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Binary Turing Machine

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Here is the “tutorial” explaining the implementation of a Binary Turing Machine in Baguette#
The machine is based on this python machine and adapted for Baguette#, it served to implement String and Array manipulation instruction in B#.
The present page is translated from the French TIPE report.


An infinite RAM is not possible in real life, so here is the specification of the implemented machine


The code of the initialization is shown bellow
In the first line we init the initial state of the machine to “0”, we then ask the input tape to the user (the input of the program). The next line is not entirely shown, it initialize the tape as a 500 length “22…” string then the input then a 500 length “22…” string.
The most important thing here is the TARTEALARHUBARBE instruction call, it constructs a matrix of size n by p (here 100 by 3) initialized with 0 everywhere. These three matrices will store the program. Two other variable n* and i are there to control the program loop, n is the number of line of the program and i is init at 0 (this will be the variable of looping)

Program reading

To read on the standard input, we must emulate a conditional loop, the Baguette# do not implement loops natively. We will use for that goal the two predefined variable n and i, the instruction ICECREAM <string> to construct LABELS, the PAINVIENNOIS <string> instruction to JUMP to the designed label, and finally a conditional test, SABLE <condition> <label>

Here is the algorithm of the program reading loop

This algorithm implemented gives twenty-three lines of code available on GitHub
Once this algorithm is completed we have read the whole program

One Step

We then need to implement a step of the program. We will also use a LABEL to separate this from the main code and allow the future run-loop to work. The labels are not properly functions, the scopes of the whole program is shared regardless where we are, this allows us to approximately emulate how functions works with labels. The most used instruction will be TARTEAUXFRAISES, which is the access of the n-th element of an array.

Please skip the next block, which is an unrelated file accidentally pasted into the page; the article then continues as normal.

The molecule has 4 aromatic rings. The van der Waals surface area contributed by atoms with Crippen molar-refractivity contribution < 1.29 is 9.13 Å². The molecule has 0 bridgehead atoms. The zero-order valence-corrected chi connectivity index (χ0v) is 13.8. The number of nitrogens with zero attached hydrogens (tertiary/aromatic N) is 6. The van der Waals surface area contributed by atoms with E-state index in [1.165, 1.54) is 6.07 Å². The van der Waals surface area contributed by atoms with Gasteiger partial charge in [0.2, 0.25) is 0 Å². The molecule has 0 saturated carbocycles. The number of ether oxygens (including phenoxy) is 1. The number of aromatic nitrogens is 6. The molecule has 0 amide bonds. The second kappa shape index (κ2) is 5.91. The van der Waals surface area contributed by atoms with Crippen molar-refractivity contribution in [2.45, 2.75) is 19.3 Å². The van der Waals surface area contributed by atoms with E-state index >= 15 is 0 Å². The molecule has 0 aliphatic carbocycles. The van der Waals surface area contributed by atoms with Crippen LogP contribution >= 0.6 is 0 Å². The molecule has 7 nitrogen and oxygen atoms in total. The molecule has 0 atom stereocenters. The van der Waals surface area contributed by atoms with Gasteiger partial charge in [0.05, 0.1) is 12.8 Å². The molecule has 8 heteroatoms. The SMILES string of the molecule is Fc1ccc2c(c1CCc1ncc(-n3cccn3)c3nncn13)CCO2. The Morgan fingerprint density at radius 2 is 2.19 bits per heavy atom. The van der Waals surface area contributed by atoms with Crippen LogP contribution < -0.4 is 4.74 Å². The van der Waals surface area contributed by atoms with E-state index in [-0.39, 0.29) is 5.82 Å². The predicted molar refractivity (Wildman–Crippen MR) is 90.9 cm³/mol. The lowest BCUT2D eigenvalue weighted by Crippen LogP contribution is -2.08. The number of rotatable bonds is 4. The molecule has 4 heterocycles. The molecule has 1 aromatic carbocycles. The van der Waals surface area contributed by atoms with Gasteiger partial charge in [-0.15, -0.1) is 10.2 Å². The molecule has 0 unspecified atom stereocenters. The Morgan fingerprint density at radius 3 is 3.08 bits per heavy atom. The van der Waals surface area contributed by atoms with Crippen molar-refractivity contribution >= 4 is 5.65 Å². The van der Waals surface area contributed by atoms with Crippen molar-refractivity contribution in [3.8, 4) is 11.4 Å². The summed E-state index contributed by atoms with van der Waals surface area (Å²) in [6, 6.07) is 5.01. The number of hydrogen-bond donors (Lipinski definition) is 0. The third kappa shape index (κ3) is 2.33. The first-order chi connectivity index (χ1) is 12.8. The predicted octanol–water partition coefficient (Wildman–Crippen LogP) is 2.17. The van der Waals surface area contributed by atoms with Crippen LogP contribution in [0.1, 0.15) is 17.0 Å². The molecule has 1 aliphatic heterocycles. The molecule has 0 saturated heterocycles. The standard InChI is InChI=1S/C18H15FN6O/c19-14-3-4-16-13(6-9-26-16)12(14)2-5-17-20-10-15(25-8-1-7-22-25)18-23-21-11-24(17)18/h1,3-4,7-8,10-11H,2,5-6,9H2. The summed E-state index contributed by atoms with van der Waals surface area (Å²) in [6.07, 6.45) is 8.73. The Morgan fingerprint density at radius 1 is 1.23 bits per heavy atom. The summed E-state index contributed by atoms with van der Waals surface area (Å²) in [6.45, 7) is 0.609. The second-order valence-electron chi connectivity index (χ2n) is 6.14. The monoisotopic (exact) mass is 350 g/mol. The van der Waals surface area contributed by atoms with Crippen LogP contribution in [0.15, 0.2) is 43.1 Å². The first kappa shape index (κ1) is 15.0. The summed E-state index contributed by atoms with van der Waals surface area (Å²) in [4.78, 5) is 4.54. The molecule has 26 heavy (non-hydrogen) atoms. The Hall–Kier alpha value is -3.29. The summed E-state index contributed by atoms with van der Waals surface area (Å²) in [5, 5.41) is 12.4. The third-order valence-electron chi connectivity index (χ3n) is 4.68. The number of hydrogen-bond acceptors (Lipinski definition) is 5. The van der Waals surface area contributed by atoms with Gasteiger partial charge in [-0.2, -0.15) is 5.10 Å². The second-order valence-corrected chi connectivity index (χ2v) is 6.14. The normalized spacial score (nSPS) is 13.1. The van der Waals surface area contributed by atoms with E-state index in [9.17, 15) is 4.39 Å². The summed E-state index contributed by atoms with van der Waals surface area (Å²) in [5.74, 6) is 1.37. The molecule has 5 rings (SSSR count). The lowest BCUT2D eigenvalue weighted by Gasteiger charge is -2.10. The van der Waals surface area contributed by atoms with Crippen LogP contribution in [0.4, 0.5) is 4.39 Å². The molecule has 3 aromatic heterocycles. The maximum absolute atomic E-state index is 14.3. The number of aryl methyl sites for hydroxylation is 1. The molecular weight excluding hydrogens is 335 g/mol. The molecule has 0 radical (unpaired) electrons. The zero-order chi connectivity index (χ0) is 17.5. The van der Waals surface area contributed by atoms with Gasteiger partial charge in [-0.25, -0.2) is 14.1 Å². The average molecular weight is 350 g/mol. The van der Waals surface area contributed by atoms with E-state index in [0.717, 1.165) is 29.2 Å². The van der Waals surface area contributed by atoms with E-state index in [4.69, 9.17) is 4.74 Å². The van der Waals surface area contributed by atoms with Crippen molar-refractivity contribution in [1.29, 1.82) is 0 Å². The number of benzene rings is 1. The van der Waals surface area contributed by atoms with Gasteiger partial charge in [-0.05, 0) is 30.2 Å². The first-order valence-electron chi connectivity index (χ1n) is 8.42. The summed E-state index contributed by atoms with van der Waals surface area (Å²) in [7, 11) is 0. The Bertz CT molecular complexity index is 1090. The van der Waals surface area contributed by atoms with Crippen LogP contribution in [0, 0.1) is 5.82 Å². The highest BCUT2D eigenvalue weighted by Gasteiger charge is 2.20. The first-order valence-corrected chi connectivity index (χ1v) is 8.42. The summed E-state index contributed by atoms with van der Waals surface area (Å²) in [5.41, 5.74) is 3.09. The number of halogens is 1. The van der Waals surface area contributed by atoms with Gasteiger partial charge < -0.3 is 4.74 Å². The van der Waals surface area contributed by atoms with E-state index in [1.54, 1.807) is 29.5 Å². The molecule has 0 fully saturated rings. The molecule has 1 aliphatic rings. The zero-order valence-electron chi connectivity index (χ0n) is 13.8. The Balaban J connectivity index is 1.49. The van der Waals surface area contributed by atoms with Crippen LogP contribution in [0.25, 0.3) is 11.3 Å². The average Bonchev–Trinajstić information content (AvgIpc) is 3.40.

A step should do these steps

The implementation in Baguette# of this code is available on GitHub, until the 58th line. This piece of code is only performing one step. We now need to implement the main loop.

The Main Loop

Now we have a step of the machine, we need to repeat the steps until the machine state is H. We will see in the examples what happens what the program do when it is confronted to a never ending program/input for a program which does not always end.

Here again we have a conditional loop to implement. We will again use a LABEL and a conditional test IF.

Which can translates to “while machine state is not “H”, call step”.
Finally, we need to add a JUMP to “run” just after the initialization, to launch the program :



Left Bit Shift

The left bit shift is a binary multiplication by two, it’s “translating the bits” of one rank towards the left, effectively adding a 0 at the end of the binary input.

We can do it with the following algorithm:

In an automata (transition are from machine state to machine state labelled by tape reading) it gives that

and in form of a program readable by the Turing Machine we have


Executing it gives

Binary Add

A binary adder is way more complex, the program adapted for the turing machine is seventeen lines long (and will not be properly explained here), in short, it uses the second number as a counter to add one by one to the first number until the counter is at 0.

The automata representation gives this :

The whole program is available on the GitHub.

The execution for the addition of 10 and 8 (in binary 1010 and 1000) gives 10010 which is 16+2 = 18.

Infinite loop

Let the following program


It writes nothing, stays on the same cell, and alternate between state 0 and 1, thus never passing to state H and never finishing.
Executing it makes the interpreter print a lot of error codes until it stops executing the program and loop back to the REPL.